With the return of the Start menu in Windows 10, we suddenly have a wide range of places in the UI where we can pin frequently-used items for easy access. Which of these you use will depend on how you work, of course, and some options may be superfluous to one user but indispensable to the next. The Start list in the new Start menu is one such example.
There are others. You can pin Modern apps and desktop applications to the Start menu (or Start screen), of course, and to the taskbar. You can also pin items to the Favorites or Home views in File Explorer. But if you're coming from Windows 7 or an older Windows version, you may be more comfortable pinning items to what is now called the Start list.
The Start list is that area below the user and power options and above the Most Recently Used (MRU) list on the left side of the Start menu. Microsoft auto-populates it with a few items—some of your special folders and Settings—but you're free to remove any or all of these items and add your own.
To remove an item from the Start list, right-click it and choose "Remove from this list."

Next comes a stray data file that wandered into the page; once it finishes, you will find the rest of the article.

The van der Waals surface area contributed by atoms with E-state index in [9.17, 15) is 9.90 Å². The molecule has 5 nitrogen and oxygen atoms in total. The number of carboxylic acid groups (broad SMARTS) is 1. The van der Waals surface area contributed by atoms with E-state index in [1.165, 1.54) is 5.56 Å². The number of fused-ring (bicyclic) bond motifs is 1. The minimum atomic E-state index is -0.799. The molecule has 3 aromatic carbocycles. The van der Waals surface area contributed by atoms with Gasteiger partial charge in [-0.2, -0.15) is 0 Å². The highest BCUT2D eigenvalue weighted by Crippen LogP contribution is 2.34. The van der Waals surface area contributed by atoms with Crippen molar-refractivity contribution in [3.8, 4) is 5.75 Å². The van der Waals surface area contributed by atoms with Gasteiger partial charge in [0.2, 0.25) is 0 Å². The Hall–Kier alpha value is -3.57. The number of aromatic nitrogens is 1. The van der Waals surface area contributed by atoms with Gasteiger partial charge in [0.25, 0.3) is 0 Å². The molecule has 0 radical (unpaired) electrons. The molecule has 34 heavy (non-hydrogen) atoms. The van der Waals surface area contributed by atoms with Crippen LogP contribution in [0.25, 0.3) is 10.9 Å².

If you're not interested in using the Start list, remove each of the items you see there. (If you do this, I recommend pinning Settings to the Start menu—it will appear with the tiles on the right side of the menu—so that it is easily accessible.)
To add an item to the Start list, simply drag it into the Start list area. You can do this from within the Start menu of course, but you can also drag an item from the desktop or a File Explorer window: Just drag it onto the Start button first, and after the Start menu has opened you can drag it from there into the Start list.
What can you add to the Start list? Virtually anything. Documents and other files. Any folder. Desktop application, Modern app, or web app shortcuts.
You can also reorder the items in the Start list using drag-and-drop.